Female lion lifespan: old age not guaranteed
That’s not to say female lions have it easy. They may live slightly longer, but they have their fair share of challenges.
Bearing the brunt of the hunting burden means more chances of serious injury. A kick from a zebra or a buffalo’s horn could bring an abrupt end to a female lion’s lifespan.
Lionesses aren’t immune to hostile pride takeovers, either. If the reigning male/s are overthrown by rivals, females may risk their lives protecting their offspring from the newcomers.
How Long Do Lions Live in Captivity?
Assuming a decent standard of care, lion life expectancy in captivity is higher than in the wild, with a lifespan of around 16-22 years.
Why do captive lions live longer? With most threats removed, the chances of a lion’s life ending suddenly and violently are much lower.
Yet there’s something to be said for “quality vs quantity”. Captive lions don’t have much to fear, but they also don’t have much to do in general. Lack of space and stimulation can contribute to a decline in mental health.
Wild lions may have the odds stacked against them, but at least they’re in their natural habitat, living as nature intended.
Asiatic Lion Lifespan
So far, we’ve been focusing on the African lion lifespan – but there’s also a small population of lions surviving outside of Africa.
The Asiatic lion once roamed much of southwest Asia, but today it only lives in and around the Gir forest in Gujarat, India.
Some sources suggest the Asiatic lion’s life expectancy is longer than its African counterpart, at 16-18 years.
This is a population of only several hundred individuals in a protected area, so it’s hard to directly compare to the African lion’s lifespan.
What is the Oldest Lion?
We’ve explored the average lifespan of a lion, but sometimes there are outliers who live much longer. So, who is the oldest lion ever?
The winner of this accolade is Arjun, a captive Asiatic lion at an animal rescue centre in India. Arjun lived to the age of 29.
As for the oldest wild lion, one possible contender is Loonkiito, a Kenyan lion who recently died aged 19.
Sadly, Loonkiito was speared by herders after preying on livestock – something that often happens when lions become too old and frail to feed on their usual prey.
Threats to Lion Life Expectancy
Sickness and disease affect lion life expectancy both in the wild and captivity.
Parasites like ticks and tapeworms afflict the big cats. Severe outbreaks of blood-sucking stable flies have also reduced lion populations.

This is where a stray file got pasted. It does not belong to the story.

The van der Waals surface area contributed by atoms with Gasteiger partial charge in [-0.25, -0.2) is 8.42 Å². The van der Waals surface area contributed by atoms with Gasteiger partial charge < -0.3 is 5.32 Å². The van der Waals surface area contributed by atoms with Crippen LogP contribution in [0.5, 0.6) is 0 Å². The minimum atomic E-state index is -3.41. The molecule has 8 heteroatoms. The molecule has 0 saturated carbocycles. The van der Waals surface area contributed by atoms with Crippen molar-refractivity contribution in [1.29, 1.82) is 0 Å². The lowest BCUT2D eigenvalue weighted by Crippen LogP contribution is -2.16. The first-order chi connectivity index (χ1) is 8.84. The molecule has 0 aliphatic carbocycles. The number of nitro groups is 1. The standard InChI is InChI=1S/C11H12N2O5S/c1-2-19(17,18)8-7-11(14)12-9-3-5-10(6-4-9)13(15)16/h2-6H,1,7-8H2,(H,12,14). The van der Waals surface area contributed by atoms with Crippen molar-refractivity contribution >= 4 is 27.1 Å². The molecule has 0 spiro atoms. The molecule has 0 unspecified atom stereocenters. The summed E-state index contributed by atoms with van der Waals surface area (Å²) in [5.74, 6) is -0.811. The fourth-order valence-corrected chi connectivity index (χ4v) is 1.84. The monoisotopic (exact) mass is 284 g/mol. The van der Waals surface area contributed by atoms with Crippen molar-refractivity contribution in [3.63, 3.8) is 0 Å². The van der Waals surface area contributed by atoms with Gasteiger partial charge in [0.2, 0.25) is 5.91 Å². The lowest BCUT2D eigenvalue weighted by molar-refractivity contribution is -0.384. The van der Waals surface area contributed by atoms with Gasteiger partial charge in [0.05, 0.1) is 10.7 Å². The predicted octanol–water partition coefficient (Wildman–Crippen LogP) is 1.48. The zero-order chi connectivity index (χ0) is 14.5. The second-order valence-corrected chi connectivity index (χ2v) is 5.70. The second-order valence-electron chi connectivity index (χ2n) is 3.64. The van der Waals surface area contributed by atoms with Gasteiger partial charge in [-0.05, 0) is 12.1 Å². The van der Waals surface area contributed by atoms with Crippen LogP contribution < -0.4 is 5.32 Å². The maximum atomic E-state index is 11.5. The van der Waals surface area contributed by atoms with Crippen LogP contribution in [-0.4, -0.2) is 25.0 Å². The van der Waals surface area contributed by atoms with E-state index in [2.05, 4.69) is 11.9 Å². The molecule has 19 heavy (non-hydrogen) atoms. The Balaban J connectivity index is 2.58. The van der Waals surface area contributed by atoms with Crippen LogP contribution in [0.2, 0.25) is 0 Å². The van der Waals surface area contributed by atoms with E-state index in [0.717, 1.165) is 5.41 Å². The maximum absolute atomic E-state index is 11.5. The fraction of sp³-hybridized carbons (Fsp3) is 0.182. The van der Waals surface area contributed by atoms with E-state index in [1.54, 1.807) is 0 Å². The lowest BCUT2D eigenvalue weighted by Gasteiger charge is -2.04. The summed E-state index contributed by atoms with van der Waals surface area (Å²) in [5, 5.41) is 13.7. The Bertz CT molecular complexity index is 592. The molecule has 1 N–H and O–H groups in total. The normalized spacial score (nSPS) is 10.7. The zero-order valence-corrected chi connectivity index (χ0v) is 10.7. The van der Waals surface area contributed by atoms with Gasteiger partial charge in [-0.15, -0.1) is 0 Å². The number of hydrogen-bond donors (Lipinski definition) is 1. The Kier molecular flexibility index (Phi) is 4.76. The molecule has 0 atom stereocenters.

Despite the name, Canine distemper virus can be deadly to lions as well.
We can’t ignore the human impact on lion populations.
Once plentiful across Africa and Asia, lion numbers have dropped drastically. The African lion population has decreased 90% in the last century, and lions are now extinct in many countries where they once thrived.
Humans are responsible directly, through hunting and conflict with farmers, and indirectly, through habitat loss due to human population growth and agricultural expansion. Inbreeding and disease are further side-effects affecting today’s scattered lion populations.
Lions are classified as “vulnerable” on the IUCN Red List. With the current trajectory, it won’t be long before they’re endangered.
Average Lion Life Expectancy? It’s Complicated
As you can see, there’s no single answer to the question: “how long do lions live?”
Lion life expectancy varies based on many factors, from sex to food availability, stage of life, and more.
Most wild lions don’t even make it to adulthood. If we consider cub mortality, the average lion lifespan would be much lower than the figures given.
Lions in captivity can live for over 20 years – and some have reached almost 30 – yet that’s with significant help from humans. Wild lions don’t get injections, blood tests, or dental check-ups!
Captive lions also don’t have to worry about finding food or fighting off rivals, but boredom and mental health issues often take their toll.
Wild lions may have fewer years in their lives, but they certainly have more life in those years – hunting, fighting, and raising families of their own in their natural habitat.
Lions still thrive in certain protected areas of Africa, though humans need to do more to ensure the king of beasts survives on the continent.
Check out some of Africa’s top safari destinations, where you can see this majestic animal on its own terms.